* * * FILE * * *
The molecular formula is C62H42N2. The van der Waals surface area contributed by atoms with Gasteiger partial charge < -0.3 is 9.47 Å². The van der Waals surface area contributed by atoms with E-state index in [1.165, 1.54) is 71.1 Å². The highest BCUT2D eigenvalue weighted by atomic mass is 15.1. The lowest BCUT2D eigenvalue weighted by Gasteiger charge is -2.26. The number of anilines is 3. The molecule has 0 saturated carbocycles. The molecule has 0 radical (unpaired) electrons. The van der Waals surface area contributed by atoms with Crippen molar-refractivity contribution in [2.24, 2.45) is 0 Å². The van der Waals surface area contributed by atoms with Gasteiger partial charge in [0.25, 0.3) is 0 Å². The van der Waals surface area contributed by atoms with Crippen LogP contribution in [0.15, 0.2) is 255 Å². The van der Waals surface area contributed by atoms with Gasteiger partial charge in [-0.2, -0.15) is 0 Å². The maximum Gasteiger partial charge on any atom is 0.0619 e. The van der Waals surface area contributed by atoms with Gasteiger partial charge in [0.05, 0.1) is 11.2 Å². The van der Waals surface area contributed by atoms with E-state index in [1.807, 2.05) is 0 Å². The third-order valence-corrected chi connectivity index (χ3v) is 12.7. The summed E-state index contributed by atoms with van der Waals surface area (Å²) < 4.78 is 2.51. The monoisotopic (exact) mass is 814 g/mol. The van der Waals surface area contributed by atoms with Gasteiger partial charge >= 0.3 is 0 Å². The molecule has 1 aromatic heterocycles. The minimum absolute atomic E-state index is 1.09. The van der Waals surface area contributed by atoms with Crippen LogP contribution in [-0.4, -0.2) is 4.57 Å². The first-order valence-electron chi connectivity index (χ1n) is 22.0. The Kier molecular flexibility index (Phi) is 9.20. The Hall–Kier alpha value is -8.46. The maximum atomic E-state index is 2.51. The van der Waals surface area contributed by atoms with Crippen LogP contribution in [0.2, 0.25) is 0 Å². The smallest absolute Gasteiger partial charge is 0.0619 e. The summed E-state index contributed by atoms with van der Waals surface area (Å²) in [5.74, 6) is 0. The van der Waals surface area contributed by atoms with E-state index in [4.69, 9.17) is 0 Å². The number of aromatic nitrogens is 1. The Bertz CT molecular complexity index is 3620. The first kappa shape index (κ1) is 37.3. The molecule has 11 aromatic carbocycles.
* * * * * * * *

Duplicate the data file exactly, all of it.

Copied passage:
The molecular formula is C62H42N2. The van der Waals surface area contributed by atoms with Gasteiger partial charge < -0.3 is 9.47 Å². The van der Waals surface area contributed by atoms with E-state index in [1.165, 1.54) is 71.1 Å². The highest BCUT2D eigenvalue weighted by atomic mass is 15.1. The lowest BCUT2D eigenvalue weighted by Gasteiger charge is -2.26. The number of anilines is 3. The molecule has 0 saturated carbocycles. The molecule has 0 radical (unpaired) electrons. The van der Waals surface area contributed by atoms with Crippen molar-refractivity contribution in [2.24, 2.45) is 0 Å². The van der Waals surface area contributed by atoms with Gasteiger partial charge in [0.25, 0.3) is 0 Å². The van der Waals surface area contributed by atoms with Crippen LogP contribution in [0.15, 0.2) is 255 Å². The van der Waals surface area contributed by atoms with Gasteiger partial charge in [-0.2, -0.15) is 0 Å². The maximum Gasteiger partial charge on any atom is 0.0619 e. The van der Waals surface area contributed by atoms with Gasteiger partial charge in [0.05, 0.1) is 11.2 Å². The van der Waals surface area contributed by atoms with E-state index in [1.807, 2.05) is 0 Å². The third-order valence-corrected chi connectivity index (χ3v) is 12.7. The summed E-state index contributed by atoms with van der Waals surface area (Å²) < 4.78 is 2.51. The monoisotopic (exact) mass is 814 g/mol. The van der Waals surface area contributed by atoms with Gasteiger partial charge >= 0.3 is 0 Å². The molecule has 1 aromatic heterocycles. The minimum absolute atomic E-state index is 1.09. The van der Waals surface area contributed by atoms with Crippen LogP contribution in [-0.4, -0.2) is 4.57 Å². The first-order valence-electron chi connectivity index (χ1n) is 22.0. The Kier molecular flexibility index (Phi) is 9.20. The Hall–Kier alpha value is -8.46. The maximum atomic E-state index is 2.51. The van der Waals surface area contributed by atoms with Crippen LogP contribution in [0.2, 0.25) is 0 Å². The smallest absolute Gasteiger partial charge is 0.0619 e. The summed E-state index contributed by atoms with van der Waals surface area (Å²) in [5.74, 6) is 0. The van der Waals surface area contributed by atoms with E-state index in [4.69, 9.17) is 0 Å². The number of aromatic nitrogens is 1. The Bertz CT molecular complexity index is 3620. The first kappa shape index (κ1) is 37.3. The molecule has 11 aromatic carbocycles.